Ruling

01902-15 Afzal v The Sunday Telegraph

    • Date complaint received

      23rd June 2015

    • Outcome

      No breach - after investigation

    • Code provisions

      1 Accuracy

   Decision of the Complaints Committee 01902-15 Afzal v The Sunday Telegraph

Summary of complaint 

1. Feroza Afzal complained to the Independent Press Standards Organisation that The Sunday Telegraph had breached Clause 1 (Accuracy) of the Editors’ Code of Practice in an article headlined “New school ‘Islamising’ plot uncovered”/”Another Birmingham school put in special measures amid ‘Trojan Horse’ fears”, published in print and online on 31 January 2015. 

2. The article reported that Ofsted had placed Small Heath School in Birmingham into special measures amid fears of the resurgence of the so-called “Trojan horse plot”. It noted that the report, which was not publicly available at the time the article was published, had found a “narrowing of the curriculum at the school”, following the appointment of a new head teacher. The article quoted messages from messaging app WhatsApp, in which “key plotters” praised the new head teacher, and discussed how she might be able to pursue an “Islamising agenda” at the school. 

3. The complainant said that the article was inaccurate. The Ofsted report had not found a “narrowing of the curriculum”; rather it had praised the breadth of the curriculum at the school, and noted that “discrimination is not tolerated in any form”. Furthermore, the complainant said that the Education Select Committee had found no evidence of a “Trojan horse” plot, or any other extremist influences, at the school.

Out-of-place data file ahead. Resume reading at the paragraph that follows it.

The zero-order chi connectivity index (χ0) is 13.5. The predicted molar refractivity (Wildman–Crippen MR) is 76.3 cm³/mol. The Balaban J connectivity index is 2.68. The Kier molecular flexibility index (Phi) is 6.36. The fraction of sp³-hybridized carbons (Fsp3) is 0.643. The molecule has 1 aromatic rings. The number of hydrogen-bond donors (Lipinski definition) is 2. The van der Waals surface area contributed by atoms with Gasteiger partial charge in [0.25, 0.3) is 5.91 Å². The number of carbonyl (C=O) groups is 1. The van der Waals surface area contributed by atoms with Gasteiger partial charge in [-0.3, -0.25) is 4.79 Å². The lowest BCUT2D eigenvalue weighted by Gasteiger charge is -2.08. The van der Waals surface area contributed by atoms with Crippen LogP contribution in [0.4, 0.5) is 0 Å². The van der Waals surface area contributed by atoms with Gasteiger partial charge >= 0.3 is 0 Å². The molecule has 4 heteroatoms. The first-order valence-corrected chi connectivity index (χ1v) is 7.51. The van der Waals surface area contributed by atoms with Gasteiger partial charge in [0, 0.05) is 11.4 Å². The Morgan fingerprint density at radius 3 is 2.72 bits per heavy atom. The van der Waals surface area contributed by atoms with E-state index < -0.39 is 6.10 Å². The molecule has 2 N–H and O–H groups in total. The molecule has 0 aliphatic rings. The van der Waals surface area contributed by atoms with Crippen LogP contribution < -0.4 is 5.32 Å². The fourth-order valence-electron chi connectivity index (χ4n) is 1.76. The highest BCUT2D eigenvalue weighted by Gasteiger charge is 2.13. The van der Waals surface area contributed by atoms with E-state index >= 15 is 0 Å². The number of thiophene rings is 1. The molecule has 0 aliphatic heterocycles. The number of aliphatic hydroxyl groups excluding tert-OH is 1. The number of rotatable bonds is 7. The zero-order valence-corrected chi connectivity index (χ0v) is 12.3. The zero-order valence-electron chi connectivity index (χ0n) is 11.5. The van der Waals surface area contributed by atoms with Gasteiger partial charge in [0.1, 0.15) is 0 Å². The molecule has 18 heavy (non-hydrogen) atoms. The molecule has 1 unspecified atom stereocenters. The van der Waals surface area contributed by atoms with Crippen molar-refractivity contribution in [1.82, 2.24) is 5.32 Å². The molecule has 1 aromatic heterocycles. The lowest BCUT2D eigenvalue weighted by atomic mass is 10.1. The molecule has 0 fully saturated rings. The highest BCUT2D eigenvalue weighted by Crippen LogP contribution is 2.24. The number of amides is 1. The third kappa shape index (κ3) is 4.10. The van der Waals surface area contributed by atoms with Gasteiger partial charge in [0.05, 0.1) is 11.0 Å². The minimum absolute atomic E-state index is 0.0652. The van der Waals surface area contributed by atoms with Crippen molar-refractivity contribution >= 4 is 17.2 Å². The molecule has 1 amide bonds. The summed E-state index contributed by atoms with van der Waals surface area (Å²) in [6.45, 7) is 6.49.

4. The newspaper accepted that Ofsted had not found a “narrowing of the curriculum”. This reference had been included in an earlier, draft version of the report, and the information about this had come from an authoritative source, close to the school leadership. The assertion had been contained in quotation marks, to make clear that it was attributable to a source. The journalist had attempted to contact the local council and the head teacher prior to publication, but both parties had indicated that they did not wish to comment on the content of the report. On receipt of the complaint the newspaper had removed this reference from the online article, and added the following footnote: 

Update: This article has been amended since it was first posted. As the article stated, the school has been downgraded to “inadequate” and placed into special measures by Ofsted amid what the inspectorate called a “schism” between the new head teacher and her staff. However, the published report did not find a narrowing of the curriculum. 

The newspaper also offered to publish the following correction in its Corrections and Clarifications section on page 2: 

An article of 1 Feb (“New school ‘Islamising’ plot uncovered”) stated that Small Heath School in Birmingham would be downgraded to “inadequate” and put into special measures by Ofsted, in part due to a finding of a ‘narrowing of curriculum’ at the school. Although the school was indeed downgraded as stated, amid what the inspectorate termed a “schism” between the new head teacher and her staff, the published Ofsted report did not find a narrowing of the curriculum. We are happy to make this clear.